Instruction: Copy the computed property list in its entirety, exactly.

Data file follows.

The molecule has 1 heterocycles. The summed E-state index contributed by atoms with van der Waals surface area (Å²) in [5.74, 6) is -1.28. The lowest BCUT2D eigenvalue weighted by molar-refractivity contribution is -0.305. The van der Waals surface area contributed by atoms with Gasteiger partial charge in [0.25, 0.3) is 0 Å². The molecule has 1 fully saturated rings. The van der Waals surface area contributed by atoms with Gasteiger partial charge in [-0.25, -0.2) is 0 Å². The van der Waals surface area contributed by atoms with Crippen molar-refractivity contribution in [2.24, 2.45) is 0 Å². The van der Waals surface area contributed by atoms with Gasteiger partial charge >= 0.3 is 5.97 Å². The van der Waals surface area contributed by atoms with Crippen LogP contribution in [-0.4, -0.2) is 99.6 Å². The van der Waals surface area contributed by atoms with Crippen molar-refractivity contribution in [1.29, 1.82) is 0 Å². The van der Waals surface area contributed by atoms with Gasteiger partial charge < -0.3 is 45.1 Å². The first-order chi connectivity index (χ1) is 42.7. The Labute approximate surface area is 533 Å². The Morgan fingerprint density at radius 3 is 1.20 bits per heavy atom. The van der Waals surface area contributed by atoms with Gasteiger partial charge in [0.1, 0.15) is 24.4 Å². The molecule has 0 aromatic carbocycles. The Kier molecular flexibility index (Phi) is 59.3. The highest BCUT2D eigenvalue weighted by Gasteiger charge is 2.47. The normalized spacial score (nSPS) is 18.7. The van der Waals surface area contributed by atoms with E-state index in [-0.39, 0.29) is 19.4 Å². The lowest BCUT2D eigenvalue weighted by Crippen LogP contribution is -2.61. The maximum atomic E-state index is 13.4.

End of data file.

The molecule has 1 heterocycles. The summed E-state index contributed by atoms with van der Waals surface area (Å²) in [5.74, 6) is -1.28. The lowest BCUT2D eigenvalue weighted by molar-refractivity contribution is -0.305. The van der Waals surface area contributed by atoms with Gasteiger partial charge in [0.25, 0.3) is 0 Å². The molecule has 1 fully saturated rings. The van der Waals surface area contributed by atoms with Gasteiger partial charge in [-0.25, -0.2) is 0 Å². The van der Waals surface area contributed by atoms with Crippen molar-refractivity contribution in [2.24, 2.45) is 0 Å². The van der Waals surface area contributed by atoms with Gasteiger partial charge >= 0.3 is 5.97 Å². The van der Waals surface area contributed by atoms with Crippen LogP contribution in [-0.4, -0.2) is 99.6 Å². The van der Waals surface area contributed by atoms with Crippen molar-refractivity contribution in [1.29, 1.82) is 0 Å². The van der Waals surface area contributed by atoms with Gasteiger partial charge < -0.3 is 45.1 Å². The first-order chi connectivity index (χ1) is 42.7. The Labute approximate surface area is 533 Å². The Morgan fingerprint density at radius 3 is 1.20 bits per heavy atom. The van der Waals surface area contributed by atoms with Gasteiger partial charge in [0.1, 0.15) is 24.4 Å². The molecule has 0 aromatic carbocycles. The Kier molecular flexibility index (Phi) is 59.3. The highest BCUT2D eigenvalue weighted by Gasteiger charge is 2.47. The normalized spacial score (nSPS) is 18.7. The van der Waals surface area contributed by atoms with E-state index in [-0.39, 0.29) is 19.4 Å². The lowest BCUT2D eigenvalue weighted by Crippen LogP contribution is -2.61. The maximum atomic E-state index is 13.4.